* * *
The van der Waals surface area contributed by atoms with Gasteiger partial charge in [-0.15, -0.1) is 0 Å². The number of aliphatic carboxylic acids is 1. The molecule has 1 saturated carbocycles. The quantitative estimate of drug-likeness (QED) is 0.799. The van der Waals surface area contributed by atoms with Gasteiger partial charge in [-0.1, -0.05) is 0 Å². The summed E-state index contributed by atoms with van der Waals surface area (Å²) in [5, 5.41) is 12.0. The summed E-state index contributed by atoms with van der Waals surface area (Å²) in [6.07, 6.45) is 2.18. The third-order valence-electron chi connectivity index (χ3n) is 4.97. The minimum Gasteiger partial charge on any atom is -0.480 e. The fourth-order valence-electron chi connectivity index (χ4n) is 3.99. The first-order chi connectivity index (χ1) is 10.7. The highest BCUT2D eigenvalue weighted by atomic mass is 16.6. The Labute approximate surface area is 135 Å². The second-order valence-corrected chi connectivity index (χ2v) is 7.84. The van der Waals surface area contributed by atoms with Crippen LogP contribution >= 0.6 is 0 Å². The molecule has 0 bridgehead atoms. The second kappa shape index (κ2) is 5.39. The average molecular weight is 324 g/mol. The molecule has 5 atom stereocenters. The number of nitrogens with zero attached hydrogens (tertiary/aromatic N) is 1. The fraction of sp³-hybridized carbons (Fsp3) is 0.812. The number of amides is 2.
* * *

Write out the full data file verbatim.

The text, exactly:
The van der Waals surface area contributed by atoms with Gasteiger partial charge in [-0.15, -0.1) is 0 Å². The number of aliphatic carboxylic acids is 1. The molecule has 1 saturated carbocycles. The quantitative estimate of drug-likeness (QED) is 0.799. The van der Waals surface area contributed by atoms with Gasteiger partial charge in [-0.1, -0.05) is 0 Å². The summed E-state index contributed by atoms with van der Waals surface area (Å²) in [5, 5.41) is 12.0. The summed E-state index contributed by atoms with van der Waals surface area (Å²) in [6.07, 6.45) is 2.18. The third-order valence-electron chi connectivity index (χ3n) is 4.97. The minimum Gasteiger partial charge on any atom is -0.480 e. The fourth-order valence-electron chi connectivity index (χ4n) is 3.99. The first-order chi connectivity index (χ1) is 10.7. The highest BCUT2D eigenvalue weighted by atomic mass is 16.6. The Labute approximate surface area is 135 Å². The second-order valence-corrected chi connectivity index (χ2v) is 7.84. The van der Waals surface area contributed by atoms with Crippen LogP contribution >= 0.6 is 0 Å². The molecule has 0 bridgehead atoms. The second kappa shape index (κ2) is 5.39. The average molecular weight is 324 g/mol. The molecule has 5 atom stereocenters. The number of nitrogens with zero attached hydrogens (tertiary/aromatic N) is 1. The fraction of sp³-hybridized carbons (Fsp3) is 0.812. The number of amides is 2.